Response: A description of all events, reports, and activities on this issue may be too voluminous for this plan. The reader is referred to the website http://www.nero.noaa.gov/​shipstrike/​ for reports on the subject.

Comment 33: Three comments were received on section H.4.2 - Aircraft Surveys in the Southeastern U.S. One commenter stated that mariner advisories recommend using “reduced” speed, or refer mariners to Coast Pilot, which recommends using “reduced” speed. The commenter requested that NMFS check the accuracy of the reported advice and modify the text accordingly. Two commenters recommended that section H.4.2, be modified to read: “ immediately relayed to area mariners for their use in avoiding whales.” Also they requested that NMFS specify Southeast U.S. survey lines as being East-West survey lines spaced at 3-nautical mile intervals.

Response: NMFS agrees and has modified text in section H.4.2 accordingly.

Comment 34: Another comment was received on section H.4.2, stating that this discussion should include information on the sightability of whales in the Southeast and the consequent limits of surveys as a means of reducing risk through real-time communications with vessels.

Response: NMFS has modified section H.4.2 of the plan to incorporate this comment.

Comment 35: Two comments were received on section H.4.3 - Aircraft Surveys in the Northeastern U.S. One commenter recommended that information on surveys in Massachusetts be updated to include results obtained since 1999. Another commenter recommended that this section stress the importance of opportunistic sightings, as reports from whale watch boats have played an important role in documenting entanglements in the Northeast.

Response: NMFS has modified section H.4.3 of the plan to incorporate these comments.

Comment 36: Two commenters stated that section H.4.4 - Updating Navigational Publications, needed to be updated. One commenter suggested that some of the information and charts in the draft plan say, “will be revised”, which has already been done. Another commenter stated that the information on Coast Pilot is out of date. The commenter pointed out that in 2004, the NMFS Northeast Regional Office in collaboration with the NEIT has developed major revisions and this should be included in the plan.

Response: NMFS views the updating of nautical charts and publications as an ongoing process and has modified text in section H.4.4 of the plan to reflect these comments and to include recent updates.

Comment 37: Two commenters pointed out the draft plan lacked information on the North Atlantic Right Whale Ship Strike Strategy Advanced Notice of Proposed Rulemaking (ANPR). These commenters also suggested addition of information on the actions by the Canadian government in modifying shipping lanes to reduce collisions of ships with whales.

Response: NMFS has modified the plan to include information on the ANPR in section H.4.8. NMFS has also added section H.4.9 to include information on Canadian actions to modify shipping lanes.

Comments on the Recovery Strategy

Comment 38: Two comments were received on Page II, Recovery Strategy, stating that the discussion fails to underscore the need to modify and improve measures that have been tried to date and which have not successfully reduced vessel or entanglement injuries and deaths. The section should also underscore the urgency of developing measures to reduce ship strikes and entanglements that are more effective than those implemented under the previous recovery plan.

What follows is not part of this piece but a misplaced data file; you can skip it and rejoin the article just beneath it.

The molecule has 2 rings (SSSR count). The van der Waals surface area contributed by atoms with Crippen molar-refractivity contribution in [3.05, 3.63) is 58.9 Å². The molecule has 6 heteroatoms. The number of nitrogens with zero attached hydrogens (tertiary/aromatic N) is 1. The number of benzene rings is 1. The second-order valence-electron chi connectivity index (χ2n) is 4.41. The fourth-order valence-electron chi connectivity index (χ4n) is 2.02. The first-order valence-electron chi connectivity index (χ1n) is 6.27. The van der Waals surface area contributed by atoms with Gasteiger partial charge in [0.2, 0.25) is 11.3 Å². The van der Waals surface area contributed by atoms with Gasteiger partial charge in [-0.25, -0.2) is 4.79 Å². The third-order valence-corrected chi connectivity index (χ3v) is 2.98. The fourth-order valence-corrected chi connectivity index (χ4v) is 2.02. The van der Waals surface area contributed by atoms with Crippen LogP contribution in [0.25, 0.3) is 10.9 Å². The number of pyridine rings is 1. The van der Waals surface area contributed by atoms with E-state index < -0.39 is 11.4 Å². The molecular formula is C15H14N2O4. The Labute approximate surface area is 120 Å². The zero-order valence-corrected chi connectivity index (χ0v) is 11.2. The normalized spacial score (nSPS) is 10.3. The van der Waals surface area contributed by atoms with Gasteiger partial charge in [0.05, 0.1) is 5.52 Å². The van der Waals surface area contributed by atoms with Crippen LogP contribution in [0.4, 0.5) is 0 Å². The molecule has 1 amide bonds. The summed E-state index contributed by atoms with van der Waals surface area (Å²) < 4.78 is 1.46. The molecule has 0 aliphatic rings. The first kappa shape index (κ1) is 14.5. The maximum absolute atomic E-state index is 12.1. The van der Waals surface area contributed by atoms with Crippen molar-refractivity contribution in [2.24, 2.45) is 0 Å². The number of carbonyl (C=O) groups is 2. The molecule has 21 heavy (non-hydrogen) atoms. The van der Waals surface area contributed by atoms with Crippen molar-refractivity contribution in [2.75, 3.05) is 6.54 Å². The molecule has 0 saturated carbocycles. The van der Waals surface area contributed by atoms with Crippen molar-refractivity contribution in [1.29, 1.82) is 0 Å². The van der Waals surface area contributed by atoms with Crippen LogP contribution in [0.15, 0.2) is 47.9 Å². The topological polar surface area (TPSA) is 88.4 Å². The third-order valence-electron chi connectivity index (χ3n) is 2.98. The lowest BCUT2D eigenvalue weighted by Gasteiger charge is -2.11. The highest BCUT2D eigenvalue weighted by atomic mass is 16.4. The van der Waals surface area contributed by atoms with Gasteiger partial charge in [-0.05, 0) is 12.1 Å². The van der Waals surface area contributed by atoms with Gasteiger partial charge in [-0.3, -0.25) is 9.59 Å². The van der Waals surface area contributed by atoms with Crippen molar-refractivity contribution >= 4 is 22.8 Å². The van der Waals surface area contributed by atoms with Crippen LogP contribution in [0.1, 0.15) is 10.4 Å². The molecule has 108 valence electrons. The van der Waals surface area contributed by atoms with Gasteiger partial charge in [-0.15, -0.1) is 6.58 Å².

Response: NMFS has added the following text to section II, - “Actions taken in the past have not significantly reduced the rate of human-related deaths and serious injury. Therefore, rigorous and urgent action is needed to reduce these threats.” This language is consistent with language in the Executive Summary and in section IA.

Comments on the Recovery Program Narrative

Several comments focused on expanding the Recovery Narrative. These are discussed below.

Comment 39: One commenter suggested that the language of objective 1 - Minimize sources of human-caused death, injury, and disturbance should be revised to include “significant reduction” or “elimination” of anthropogenic threats.

Response: NMFS agrees and has revised objective 1 to read, “Significantly reduce” anthropogenic threats.

Comments on Reducing Ship Collisions with Right Whales

Comment 40: A number of comments were received on objective 1.1 - Reduce ship collisions with right whales. One commenter recommended that the general goals be made more specific to the regions in which right whales are resident or migratory. Another commenter similarly stated that the recovery plan needs to describe specific management actions that NMFS is prepared to pursue, or that are underway currently, for each of the three regions of the eastern seaboard where Northern right whales feed, breed, calve and migrate. A third commenter suggested that the section be revised to include the steps necessary to implement the NOAA Ship Strike Reduction Strategy. For example, it should note the need for developing new speed and routing regulations for waters off the East coast ports, port access route studies, the preparation of supporting documents such as an EIS, and the development of a cooperative agreement with Canada.